Another experience I had that came to life through NVC teachings was around inviting a conversation. This past Monday, Jim and Jori taught on this subject and we were able to practice our conversation invitations. It seemed simple enough, I thought about it briefly and then said to my practice partner: “Hey, I was wondering if you have some time to sit and chat with me. I have something on my mind and I’d really love to share and hear your thoughts.” I spoke those words once, and then we moved on to something else. A couple days later, this practice re-entered my consciousness. I was in the middle of doing yoga when my partner got home and came into our bedroom. I stopped my practice and said “hi”. That morning, I had had a realization about how my life could be more wonderful, and there was a request I wanted to make of my partner. It wasn’t a “big deal”, but it was more important that just our everyday dialogue.
As I was figuring out how to say it, he kissed me on the head and walked out of the room. As I stood there on my yoga mat and had been about to launch into my spiel, I noticed that when I have something to say that feels important, I usually just dive right in. Because my partner walked out before I could say anything, I realized: I had been about to invite a conversation. Unconsciously. This was a wonderful realization because it provided more space in my consciousness and allowed me to really think about how I wanted to approach inviting a conversation. What did I really want to say and how did I want to set the tone? And even more importantly, it gave me the space to remember the zero step, or the intention for connection. Jim and Jori coined this term for a precursory step to the nonviolent communication dialogue.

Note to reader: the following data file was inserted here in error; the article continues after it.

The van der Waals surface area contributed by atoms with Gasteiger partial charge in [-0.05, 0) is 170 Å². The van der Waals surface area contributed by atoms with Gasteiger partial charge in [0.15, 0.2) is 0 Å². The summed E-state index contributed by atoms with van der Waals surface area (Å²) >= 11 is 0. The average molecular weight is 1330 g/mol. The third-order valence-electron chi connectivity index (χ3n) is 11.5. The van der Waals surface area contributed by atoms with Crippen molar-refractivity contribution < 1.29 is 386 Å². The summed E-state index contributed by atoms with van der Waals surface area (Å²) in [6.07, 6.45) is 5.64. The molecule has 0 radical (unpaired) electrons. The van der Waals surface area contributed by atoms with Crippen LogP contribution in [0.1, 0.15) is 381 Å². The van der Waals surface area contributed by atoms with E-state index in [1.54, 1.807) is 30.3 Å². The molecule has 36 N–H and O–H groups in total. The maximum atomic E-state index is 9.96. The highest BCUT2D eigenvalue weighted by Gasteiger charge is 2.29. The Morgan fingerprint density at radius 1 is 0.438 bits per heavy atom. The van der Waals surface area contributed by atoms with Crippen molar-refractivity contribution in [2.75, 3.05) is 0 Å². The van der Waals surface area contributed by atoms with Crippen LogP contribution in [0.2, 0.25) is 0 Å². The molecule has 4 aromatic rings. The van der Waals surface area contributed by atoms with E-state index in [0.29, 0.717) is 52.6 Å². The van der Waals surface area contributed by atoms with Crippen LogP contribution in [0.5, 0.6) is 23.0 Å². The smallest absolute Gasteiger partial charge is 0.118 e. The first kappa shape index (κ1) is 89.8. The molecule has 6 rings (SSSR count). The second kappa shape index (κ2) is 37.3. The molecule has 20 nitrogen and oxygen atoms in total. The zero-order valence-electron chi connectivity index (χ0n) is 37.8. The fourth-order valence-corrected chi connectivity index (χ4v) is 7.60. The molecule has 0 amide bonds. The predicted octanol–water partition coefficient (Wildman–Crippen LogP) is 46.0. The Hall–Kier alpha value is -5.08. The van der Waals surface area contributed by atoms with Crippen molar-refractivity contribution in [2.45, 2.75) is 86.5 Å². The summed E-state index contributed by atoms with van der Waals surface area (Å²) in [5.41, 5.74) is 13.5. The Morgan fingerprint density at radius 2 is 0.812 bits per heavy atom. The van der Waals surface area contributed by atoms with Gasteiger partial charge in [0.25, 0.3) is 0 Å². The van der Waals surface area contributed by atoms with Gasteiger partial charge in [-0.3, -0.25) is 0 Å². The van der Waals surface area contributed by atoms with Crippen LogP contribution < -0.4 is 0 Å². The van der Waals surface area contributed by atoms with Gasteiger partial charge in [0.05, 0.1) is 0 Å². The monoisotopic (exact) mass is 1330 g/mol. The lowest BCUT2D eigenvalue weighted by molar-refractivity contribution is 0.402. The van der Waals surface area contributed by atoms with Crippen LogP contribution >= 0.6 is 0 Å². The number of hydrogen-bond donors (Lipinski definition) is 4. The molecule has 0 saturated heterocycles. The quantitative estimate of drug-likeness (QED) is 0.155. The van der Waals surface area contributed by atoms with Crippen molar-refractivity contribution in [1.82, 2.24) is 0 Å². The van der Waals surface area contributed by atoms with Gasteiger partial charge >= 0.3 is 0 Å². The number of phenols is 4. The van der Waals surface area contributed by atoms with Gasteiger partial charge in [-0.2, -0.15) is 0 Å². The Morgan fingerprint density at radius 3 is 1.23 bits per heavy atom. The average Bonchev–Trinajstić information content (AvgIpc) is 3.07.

To go into a conversation with an intention to stay connected to the other person is a profound idea. In the situation with my partner, the energy I had been about to come from was very self-centered and independent, thinking only of my needs and requests. When he left the room and I realized I had been about to invite a conversation, I remembered the zero step and it shifted the energy that I would have had the conversation from. Instead of “I realized this, I need this, wow, I’m so excited about this–” I instead would have approached it instead like “I realized this would make my life more wonderful, how does that impact you?” It’s been amazing to have these learning experiences come to life. It is so inspiring that just attending a short weekly practice group can have so much impact in my thinking and behavior. There’s nothing better than the experience of expanding consciousness contributing to more fulfilling relationships!